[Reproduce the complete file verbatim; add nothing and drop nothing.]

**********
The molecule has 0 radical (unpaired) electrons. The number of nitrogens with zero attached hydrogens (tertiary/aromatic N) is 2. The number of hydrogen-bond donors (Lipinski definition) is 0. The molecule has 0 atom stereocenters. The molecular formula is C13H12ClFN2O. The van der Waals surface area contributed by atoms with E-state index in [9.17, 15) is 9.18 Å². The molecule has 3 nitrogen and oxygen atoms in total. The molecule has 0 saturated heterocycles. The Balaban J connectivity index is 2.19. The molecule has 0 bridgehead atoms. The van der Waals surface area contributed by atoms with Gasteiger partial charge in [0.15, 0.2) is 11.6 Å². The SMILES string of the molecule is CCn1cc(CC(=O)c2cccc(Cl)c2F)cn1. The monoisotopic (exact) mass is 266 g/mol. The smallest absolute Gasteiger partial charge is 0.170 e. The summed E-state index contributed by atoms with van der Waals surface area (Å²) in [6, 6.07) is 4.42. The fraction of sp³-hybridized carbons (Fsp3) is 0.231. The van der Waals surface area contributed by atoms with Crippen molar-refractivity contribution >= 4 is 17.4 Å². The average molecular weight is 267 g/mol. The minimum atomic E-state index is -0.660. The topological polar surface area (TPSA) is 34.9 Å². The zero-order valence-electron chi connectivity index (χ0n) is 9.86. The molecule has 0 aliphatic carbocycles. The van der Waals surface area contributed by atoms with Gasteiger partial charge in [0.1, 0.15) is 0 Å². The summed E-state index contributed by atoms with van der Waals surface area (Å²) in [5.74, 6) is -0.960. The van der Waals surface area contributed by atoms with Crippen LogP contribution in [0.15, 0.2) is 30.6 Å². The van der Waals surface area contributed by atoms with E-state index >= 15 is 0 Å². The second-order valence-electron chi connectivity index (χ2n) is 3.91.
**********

The molecule has 0 radical (unpaired) electrons. The number of nitrogens with zero attached hydrogens (tertiary/aromatic N) is 2. The number of hydrogen-bond donors (Lipinski definition) is 0. The molecule has 0 atom stereocenters. The molecular formula is C13H12ClFN2O. The van der Waals surface area contributed by atoms with E-state index in [9.17, 15) is 9.18 Å². The molecule has 3 nitrogen and oxygen atoms in total. The molecule has 0 saturated heterocycles. The Balaban J connectivity index is 2.19. The molecule has 0 bridgehead atoms. The van der Waals surface area contributed by atoms with Gasteiger partial charge in [0.15, 0.2) is 11.6 Å². The SMILES string of the molecule is CCn1cc(CC(=O)c2cccc(Cl)c2F)cn1. The monoisotopic (exact) mass is 266 g/mol. The smallest absolute Gasteiger partial charge is 0.170 e. The summed E-state index contributed by atoms with van der Waals surface area (Å²) in [6, 6.07) is 4.42. The fraction of sp³-hybridized carbons (Fsp3) is 0.231. The van der Waals surface area contributed by atoms with Crippen molar-refractivity contribution >= 4 is 17.4 Å². The average molecular weight is 267 g/mol. The minimum atomic E-state index is -0.660. The topological polar surface area (TPSA) is 34.9 Å². The zero-order valence-electron chi connectivity index (χ0n) is 9.86. The molecule has 0 aliphatic carbocycles. The van der Waals surface area contributed by atoms with Gasteiger partial charge in [0.1, 0.15) is 0 Å². The summed E-state index contributed by atoms with van der Waals surface area (Å²) in [5.74, 6) is -0.960. The van der Waals surface area contributed by atoms with Crippen LogP contribution in [0.15, 0.2) is 30.6 Å². The van der Waals surface area contributed by atoms with E-state index >= 15 is 0 Å². The second-order valence-electron chi connectivity index (χ2n) is 3.91.